The native “boy” in the story was Sahibzada Abdul Qayyum, a Pakhtun. He started his career as a naib-tehsildar and, through diligence and loyalty to the service, after serving in different districts and tribal Agencies, became Political Agent of the Khyber Agency. After retirement, Sahibzada Abdul Qayyum joined politics, but that is another story.

Keppel-Qayyum was a synergic pair. They had the vision, drive and the influence to raise the required funds for their project. The names of these two individuals are synonymous with Islamia College Peshawar just as Sir Syed’s is with Aligarh Muslim University. Their life-size paintings hang in the main congregation hall of the college, named Roos-Keppel Hall.

The college was modeled after the Aligarh Muslim College, which, in turn, tried to emulate Oxford and Cambridge. Black sherwani, which became the college uniform, was an import from Aligarh.
Islamia college was conceived as a liberal arts college, aimed at imparting general knowledge of social and physical sciences and developing intellectual capacities of students, as opposed to professional, vocational or technical college imparting education in specialized fields.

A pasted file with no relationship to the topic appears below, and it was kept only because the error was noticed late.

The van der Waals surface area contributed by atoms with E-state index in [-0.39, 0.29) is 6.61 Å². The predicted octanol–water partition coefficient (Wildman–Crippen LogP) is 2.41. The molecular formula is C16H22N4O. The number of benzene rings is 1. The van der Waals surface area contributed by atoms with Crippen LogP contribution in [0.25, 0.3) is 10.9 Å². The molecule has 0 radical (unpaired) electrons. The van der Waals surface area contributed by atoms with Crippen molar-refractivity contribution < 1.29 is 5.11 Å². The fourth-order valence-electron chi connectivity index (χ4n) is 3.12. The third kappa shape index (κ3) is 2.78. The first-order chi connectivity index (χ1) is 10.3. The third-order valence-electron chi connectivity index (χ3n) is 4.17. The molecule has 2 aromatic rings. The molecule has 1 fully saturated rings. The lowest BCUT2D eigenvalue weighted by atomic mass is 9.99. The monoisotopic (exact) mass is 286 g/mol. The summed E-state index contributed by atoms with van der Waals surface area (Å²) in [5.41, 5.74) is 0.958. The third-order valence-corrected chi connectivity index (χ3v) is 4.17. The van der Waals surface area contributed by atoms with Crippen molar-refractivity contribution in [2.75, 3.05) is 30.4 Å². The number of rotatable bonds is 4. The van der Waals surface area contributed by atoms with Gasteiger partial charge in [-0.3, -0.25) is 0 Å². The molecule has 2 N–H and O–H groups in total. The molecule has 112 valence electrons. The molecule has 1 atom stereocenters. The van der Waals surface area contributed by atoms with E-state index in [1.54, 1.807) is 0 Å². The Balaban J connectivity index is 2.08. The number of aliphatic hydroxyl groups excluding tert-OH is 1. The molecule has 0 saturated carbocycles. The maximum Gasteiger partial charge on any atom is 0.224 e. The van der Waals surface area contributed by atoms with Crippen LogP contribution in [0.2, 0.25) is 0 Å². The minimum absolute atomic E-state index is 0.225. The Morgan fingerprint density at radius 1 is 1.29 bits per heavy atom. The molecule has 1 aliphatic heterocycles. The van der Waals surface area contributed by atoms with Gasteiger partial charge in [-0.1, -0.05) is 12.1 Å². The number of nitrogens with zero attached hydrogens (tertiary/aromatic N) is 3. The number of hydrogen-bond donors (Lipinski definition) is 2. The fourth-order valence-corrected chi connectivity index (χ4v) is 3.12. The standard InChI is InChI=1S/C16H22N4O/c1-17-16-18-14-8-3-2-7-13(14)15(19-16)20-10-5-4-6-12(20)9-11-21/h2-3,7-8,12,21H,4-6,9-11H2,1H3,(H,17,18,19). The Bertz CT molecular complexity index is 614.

Notwithstanding the prefix “Islamia”, the college was not meant to, and did not, give priority to religious studies over social and physical sciences and languages, which formed the core of college curriculum.
The college emblem, painted on the fa├žade overlooking the college quadrangle, carried the inscription, “Rabb-i-zidni ilma” (O Lord, enhance me in my knowledge), which, down the years, has been copied by countless schools and colleges all over the country as their emblem. (By the way, this was the only scriptural inscription anywhere on the college or hostel walls.)